I’ve been reading some more of Robert Weisberg’s scholarship in anticipation of his visit. I enjoyed his thoughtful, if ultimately somewhat equivocal, reflections on restorative justice at 2003 Utah L. Rev. 343. In a sense, his comments here pick up where his critique of Dan Kahan leaves off (see this post). He is concerned that Kahan’s proposals to build and enforce community norms through the criminal-justice system may, in practice, become a vehicle for the sort of harsh populism that has so dominated our politics of crime and punishment. Similarly, his critique of restorative justice focuses on the sloppy and potentially dangerous ways that RJ proponents invoke the idea of “community” as a basis for criminal-justice reform.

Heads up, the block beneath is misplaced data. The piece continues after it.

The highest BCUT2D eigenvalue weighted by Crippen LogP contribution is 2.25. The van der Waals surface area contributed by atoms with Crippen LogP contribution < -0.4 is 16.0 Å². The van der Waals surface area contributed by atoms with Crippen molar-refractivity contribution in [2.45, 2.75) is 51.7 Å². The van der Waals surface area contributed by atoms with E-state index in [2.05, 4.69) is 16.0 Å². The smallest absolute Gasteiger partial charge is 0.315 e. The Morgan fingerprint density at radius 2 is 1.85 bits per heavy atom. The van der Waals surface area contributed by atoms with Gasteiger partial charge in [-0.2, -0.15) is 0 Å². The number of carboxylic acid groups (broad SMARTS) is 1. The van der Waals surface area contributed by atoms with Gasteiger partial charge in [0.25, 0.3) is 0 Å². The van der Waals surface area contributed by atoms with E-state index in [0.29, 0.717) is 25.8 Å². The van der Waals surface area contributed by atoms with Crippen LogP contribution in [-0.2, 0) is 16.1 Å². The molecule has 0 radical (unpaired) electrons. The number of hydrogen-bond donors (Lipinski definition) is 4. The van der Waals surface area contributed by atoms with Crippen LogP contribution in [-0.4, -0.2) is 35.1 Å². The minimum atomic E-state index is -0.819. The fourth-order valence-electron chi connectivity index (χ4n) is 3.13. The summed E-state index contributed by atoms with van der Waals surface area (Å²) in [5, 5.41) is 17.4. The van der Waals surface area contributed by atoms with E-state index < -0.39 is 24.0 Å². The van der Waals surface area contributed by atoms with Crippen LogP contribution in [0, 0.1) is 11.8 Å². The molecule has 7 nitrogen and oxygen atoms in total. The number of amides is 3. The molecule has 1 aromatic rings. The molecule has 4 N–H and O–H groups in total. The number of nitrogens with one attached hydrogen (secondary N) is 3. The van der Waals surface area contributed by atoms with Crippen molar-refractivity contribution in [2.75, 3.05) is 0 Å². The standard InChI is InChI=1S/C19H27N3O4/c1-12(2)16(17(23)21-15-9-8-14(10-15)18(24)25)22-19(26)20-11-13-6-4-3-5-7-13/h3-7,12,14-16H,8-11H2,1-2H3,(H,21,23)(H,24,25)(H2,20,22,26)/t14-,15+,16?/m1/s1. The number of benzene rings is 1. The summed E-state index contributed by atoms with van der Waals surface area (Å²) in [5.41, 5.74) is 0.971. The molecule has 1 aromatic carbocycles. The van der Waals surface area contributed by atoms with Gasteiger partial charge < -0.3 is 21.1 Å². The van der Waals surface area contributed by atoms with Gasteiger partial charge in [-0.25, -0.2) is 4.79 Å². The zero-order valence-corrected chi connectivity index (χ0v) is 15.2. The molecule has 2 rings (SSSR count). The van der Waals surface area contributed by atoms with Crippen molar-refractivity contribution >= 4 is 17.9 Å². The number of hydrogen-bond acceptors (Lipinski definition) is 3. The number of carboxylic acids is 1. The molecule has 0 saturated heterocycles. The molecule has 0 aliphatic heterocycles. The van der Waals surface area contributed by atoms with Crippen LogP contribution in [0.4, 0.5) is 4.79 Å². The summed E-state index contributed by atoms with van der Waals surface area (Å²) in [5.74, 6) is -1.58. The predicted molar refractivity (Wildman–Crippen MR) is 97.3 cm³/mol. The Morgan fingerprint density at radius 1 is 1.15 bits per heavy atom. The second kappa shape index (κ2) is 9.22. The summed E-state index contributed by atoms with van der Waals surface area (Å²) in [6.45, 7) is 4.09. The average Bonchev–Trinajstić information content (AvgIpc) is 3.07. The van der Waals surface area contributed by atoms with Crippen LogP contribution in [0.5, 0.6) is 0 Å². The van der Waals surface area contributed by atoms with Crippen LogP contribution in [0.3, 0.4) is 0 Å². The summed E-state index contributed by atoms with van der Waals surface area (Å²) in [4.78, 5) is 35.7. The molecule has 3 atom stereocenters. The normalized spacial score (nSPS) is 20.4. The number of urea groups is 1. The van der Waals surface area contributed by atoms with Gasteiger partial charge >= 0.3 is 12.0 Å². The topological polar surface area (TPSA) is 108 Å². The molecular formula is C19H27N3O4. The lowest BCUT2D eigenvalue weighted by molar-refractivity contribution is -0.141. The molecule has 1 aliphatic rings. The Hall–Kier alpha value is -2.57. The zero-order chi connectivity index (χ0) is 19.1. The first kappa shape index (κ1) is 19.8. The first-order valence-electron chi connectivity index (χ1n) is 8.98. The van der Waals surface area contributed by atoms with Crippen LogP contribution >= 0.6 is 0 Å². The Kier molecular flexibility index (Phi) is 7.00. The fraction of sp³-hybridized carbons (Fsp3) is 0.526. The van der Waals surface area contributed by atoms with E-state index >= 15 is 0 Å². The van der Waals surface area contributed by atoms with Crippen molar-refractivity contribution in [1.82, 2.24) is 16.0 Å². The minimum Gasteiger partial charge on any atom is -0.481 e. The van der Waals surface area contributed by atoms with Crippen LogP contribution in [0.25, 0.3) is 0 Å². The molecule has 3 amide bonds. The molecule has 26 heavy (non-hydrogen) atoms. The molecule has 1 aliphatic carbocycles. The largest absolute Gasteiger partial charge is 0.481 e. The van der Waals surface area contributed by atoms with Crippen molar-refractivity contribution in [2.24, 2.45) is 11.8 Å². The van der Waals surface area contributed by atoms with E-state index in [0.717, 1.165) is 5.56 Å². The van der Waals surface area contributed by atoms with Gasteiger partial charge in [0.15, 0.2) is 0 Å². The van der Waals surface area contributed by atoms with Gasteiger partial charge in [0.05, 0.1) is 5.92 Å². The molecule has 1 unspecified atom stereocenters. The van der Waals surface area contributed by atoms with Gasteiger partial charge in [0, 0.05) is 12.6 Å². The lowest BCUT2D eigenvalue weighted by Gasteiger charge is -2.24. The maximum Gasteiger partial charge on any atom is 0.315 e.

Those who have spent some time reading the RJ literature will immediately recognize the centrality of community to the RJ rhetoric. The term carries many positive connotations, and is often used by RJ proponents to suggest a fundamentally different level of social organization than the “state” or other politically defined groupings. (more…)